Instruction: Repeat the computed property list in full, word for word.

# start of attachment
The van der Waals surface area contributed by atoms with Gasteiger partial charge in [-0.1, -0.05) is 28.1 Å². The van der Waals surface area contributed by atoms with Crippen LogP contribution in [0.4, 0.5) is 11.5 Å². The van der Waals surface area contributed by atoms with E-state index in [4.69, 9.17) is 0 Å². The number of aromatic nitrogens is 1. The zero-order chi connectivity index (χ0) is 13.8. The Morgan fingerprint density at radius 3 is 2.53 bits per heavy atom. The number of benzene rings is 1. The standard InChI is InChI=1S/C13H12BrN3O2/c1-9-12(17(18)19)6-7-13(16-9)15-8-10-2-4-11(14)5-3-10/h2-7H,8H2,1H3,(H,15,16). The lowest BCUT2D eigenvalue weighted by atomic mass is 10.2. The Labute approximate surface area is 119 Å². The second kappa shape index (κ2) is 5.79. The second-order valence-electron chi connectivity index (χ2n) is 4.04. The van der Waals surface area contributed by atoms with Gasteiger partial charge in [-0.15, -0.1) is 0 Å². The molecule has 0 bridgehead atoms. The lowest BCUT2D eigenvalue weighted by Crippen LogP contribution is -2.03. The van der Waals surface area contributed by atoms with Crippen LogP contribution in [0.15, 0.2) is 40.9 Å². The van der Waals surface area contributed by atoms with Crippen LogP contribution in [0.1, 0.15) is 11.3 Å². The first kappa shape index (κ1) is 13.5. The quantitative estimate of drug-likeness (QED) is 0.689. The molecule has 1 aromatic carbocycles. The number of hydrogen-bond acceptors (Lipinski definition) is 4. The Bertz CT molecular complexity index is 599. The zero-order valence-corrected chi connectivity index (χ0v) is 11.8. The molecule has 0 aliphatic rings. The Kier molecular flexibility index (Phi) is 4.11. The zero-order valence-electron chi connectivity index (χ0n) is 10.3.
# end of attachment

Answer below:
The van der Waals surface area contributed by atoms with Gasteiger partial charge in [-0.1, -0.05) is 28.1 Å². The van der Waals surface area contributed by atoms with Crippen LogP contribution in [0.4, 0.5) is 11.5 Å². The van der Waals surface area contributed by atoms with E-state index in [4.69, 9.17) is 0 Å². The number of aromatic nitrogens is 1. The zero-order chi connectivity index (χ0) is 13.8. The Morgan fingerprint density at radius 3 is 2.53 bits per heavy atom. The number of benzene rings is 1. The standard InChI is InChI=1S/C13H12BrN3O2/c1-9-12(17(18)19)6-7-13(16-9)15-8-10-2-4-11(14)5-3-10/h2-7H,8H2,1H3,(H,15,16). The lowest BCUT2D eigenvalue weighted by atomic mass is 10.2. The Labute approximate surface area is 119 Å². The second kappa shape index (κ2) is 5.79. The second-order valence-electron chi connectivity index (χ2n) is 4.04. The van der Waals surface area contributed by atoms with Gasteiger partial charge in [-0.15, -0.1) is 0 Å². The molecule has 0 bridgehead atoms. The lowest BCUT2D eigenvalue weighted by Crippen LogP contribution is -2.03. The van der Waals surface area contributed by atoms with Crippen LogP contribution in [0.15, 0.2) is 40.9 Å². The van der Waals surface area contributed by atoms with Crippen LogP contribution in [0.1, 0.15) is 11.3 Å². The first kappa shape index (κ1) is 13.5. The quantitative estimate of drug-likeness (QED) is 0.689. The molecule has 1 aromatic carbocycles. The number of hydrogen-bond acceptors (Lipinski definition) is 4. The Bertz CT molecular complexity index is 599. The zero-order valence-corrected chi connectivity index (χ0v) is 11.8. The molecule has 0 aliphatic rings. The Kier molecular flexibility index (Phi) is 4.11. The zero-order valence-electron chi connectivity index (χ0n) is 10.3.